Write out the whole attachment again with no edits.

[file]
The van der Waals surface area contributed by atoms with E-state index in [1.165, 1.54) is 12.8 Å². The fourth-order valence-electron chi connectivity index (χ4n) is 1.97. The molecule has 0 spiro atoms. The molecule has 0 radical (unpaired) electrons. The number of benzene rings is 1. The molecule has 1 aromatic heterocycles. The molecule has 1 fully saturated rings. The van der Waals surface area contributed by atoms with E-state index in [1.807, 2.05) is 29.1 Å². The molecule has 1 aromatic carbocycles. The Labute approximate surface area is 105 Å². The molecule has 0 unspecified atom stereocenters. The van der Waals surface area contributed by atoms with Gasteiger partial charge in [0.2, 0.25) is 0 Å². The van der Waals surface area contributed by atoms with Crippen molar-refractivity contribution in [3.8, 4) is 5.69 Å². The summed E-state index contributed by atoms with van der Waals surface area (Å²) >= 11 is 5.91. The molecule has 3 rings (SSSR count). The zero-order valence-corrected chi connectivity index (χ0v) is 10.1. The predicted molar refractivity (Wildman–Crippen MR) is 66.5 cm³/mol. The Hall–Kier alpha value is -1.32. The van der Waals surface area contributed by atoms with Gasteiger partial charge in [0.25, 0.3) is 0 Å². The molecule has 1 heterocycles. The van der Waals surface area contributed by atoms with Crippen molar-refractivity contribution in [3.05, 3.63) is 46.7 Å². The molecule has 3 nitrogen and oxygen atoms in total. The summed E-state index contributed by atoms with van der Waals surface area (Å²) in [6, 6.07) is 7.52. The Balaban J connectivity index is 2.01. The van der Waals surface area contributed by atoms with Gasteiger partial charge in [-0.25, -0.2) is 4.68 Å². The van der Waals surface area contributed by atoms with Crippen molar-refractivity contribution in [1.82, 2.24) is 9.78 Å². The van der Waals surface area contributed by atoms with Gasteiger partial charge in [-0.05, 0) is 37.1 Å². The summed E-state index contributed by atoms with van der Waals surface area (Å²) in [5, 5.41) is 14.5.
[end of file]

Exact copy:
The van der Waals surface area contributed by atoms with E-state index in [1.165, 1.54) is 12.8 Å². The fourth-order valence-electron chi connectivity index (χ4n) is 1.97. The molecule has 0 spiro atoms. The molecule has 0 radical (unpaired) electrons. The number of benzene rings is 1. The molecule has 1 aromatic heterocycles. The molecule has 1 fully saturated rings. The van der Waals surface area contributed by atoms with E-state index in [1.807, 2.05) is 29.1 Å². The molecule has 1 aromatic carbocycles. The Labute approximate surface area is 105 Å². The molecule has 0 unspecified atom stereocenters. The van der Waals surface area contributed by atoms with Gasteiger partial charge in [0.2, 0.25) is 0 Å². The van der Waals surface area contributed by atoms with Crippen molar-refractivity contribution in [3.8, 4) is 5.69 Å². The summed E-state index contributed by atoms with van der Waals surface area (Å²) >= 11 is 5.91. The molecule has 3 rings (SSSR count). The zero-order valence-corrected chi connectivity index (χ0v) is 10.1. The predicted molar refractivity (Wildman–Crippen MR) is 66.5 cm³/mol. The Hall–Kier alpha value is -1.32. The van der Waals surface area contributed by atoms with Gasteiger partial charge in [0.25, 0.3) is 0 Å². The molecule has 1 heterocycles. The van der Waals surface area contributed by atoms with Crippen molar-refractivity contribution in [3.05, 3.63) is 46.7 Å². The molecule has 3 nitrogen and oxygen atoms in total. The summed E-state index contributed by atoms with van der Waals surface area (Å²) in [6, 6.07) is 7.52. The Balaban J connectivity index is 2.01. The van der Waals surface area contributed by atoms with Gasteiger partial charge in [-0.25, -0.2) is 4.68 Å². The van der Waals surface area contributed by atoms with Crippen molar-refractivity contribution in [1.82, 2.24) is 9.78 Å². The van der Waals surface area contributed by atoms with Gasteiger partial charge in [-0.05, 0) is 37.1 Å². The summed E-state index contributed by atoms with van der Waals surface area (Å²) in [5, 5.41) is 14.5.